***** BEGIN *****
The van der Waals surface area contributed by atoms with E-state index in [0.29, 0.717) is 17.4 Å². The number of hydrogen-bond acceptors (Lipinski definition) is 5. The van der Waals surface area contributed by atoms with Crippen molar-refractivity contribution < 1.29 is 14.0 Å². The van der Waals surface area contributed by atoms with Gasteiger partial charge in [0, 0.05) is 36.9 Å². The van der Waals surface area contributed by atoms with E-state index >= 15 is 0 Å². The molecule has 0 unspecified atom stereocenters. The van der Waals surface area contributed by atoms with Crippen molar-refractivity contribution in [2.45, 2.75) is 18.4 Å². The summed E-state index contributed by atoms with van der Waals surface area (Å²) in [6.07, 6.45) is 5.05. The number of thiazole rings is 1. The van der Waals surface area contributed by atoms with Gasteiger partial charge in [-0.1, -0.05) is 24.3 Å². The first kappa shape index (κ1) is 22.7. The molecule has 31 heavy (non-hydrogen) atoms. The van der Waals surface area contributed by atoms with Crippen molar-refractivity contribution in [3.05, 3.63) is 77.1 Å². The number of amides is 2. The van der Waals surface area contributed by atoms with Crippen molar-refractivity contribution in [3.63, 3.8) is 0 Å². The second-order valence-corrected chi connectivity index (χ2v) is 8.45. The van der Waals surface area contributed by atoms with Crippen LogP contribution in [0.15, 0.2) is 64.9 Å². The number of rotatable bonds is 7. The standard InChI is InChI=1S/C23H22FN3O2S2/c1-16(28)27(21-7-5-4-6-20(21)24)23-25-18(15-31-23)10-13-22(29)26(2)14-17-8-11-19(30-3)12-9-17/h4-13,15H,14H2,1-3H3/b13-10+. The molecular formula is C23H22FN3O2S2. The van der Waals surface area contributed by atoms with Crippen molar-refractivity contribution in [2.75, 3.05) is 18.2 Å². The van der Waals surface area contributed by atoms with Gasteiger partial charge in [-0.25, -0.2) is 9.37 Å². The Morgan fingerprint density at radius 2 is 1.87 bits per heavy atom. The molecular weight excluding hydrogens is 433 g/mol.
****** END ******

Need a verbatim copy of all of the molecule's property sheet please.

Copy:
The van der Waals surface area contributed by atoms with E-state index in [0.29, 0.717) is 17.4 Å². The number of hydrogen-bond acceptors (Lipinski definition) is 5. The van der Waals surface area contributed by atoms with Crippen molar-refractivity contribution < 1.29 is 14.0 Å². The van der Waals surface area contributed by atoms with Gasteiger partial charge in [0, 0.05) is 36.9 Å². The van der Waals surface area contributed by atoms with E-state index >= 15 is 0 Å². The molecule has 0 unspecified atom stereocenters. The van der Waals surface area contributed by atoms with Crippen molar-refractivity contribution in [2.45, 2.75) is 18.4 Å². The summed E-state index contributed by atoms with van der Waals surface area (Å²) in [6.07, 6.45) is 5.05. The number of thiazole rings is 1. The van der Waals surface area contributed by atoms with Gasteiger partial charge in [-0.1, -0.05) is 24.3 Å². The first kappa shape index (κ1) is 22.7. The molecule has 31 heavy (non-hydrogen) atoms. The van der Waals surface area contributed by atoms with Crippen molar-refractivity contribution in [3.05, 3.63) is 77.1 Å². The number of amides is 2. The van der Waals surface area contributed by atoms with Crippen molar-refractivity contribution in [3.63, 3.8) is 0 Å². The second-order valence-corrected chi connectivity index (χ2v) is 8.45. The van der Waals surface area contributed by atoms with Crippen LogP contribution in [0.15, 0.2) is 64.9 Å². The number of rotatable bonds is 7. The standard InChI is InChI=1S/C23H22FN3O2S2/c1-16(28)27(21-7-5-4-6-20(21)24)23-25-18(15-31-23)10-13-22(29)26(2)14-17-8-11-19(30-3)12-9-17/h4-13,15H,14H2,1-3H3/b13-10+. The molecular formula is C23H22FN3O2S2. The van der Waals surface area contributed by atoms with Crippen molar-refractivity contribution in [2.75, 3.05) is 18.2 Å². The van der Waals surface area contributed by atoms with Gasteiger partial charge in [-0.25, -0.2) is 9.37 Å². The Morgan fingerprint density at radius 2 is 1.87 bits per heavy atom. The molecular weight excluding hydrogens is 433 g/mol.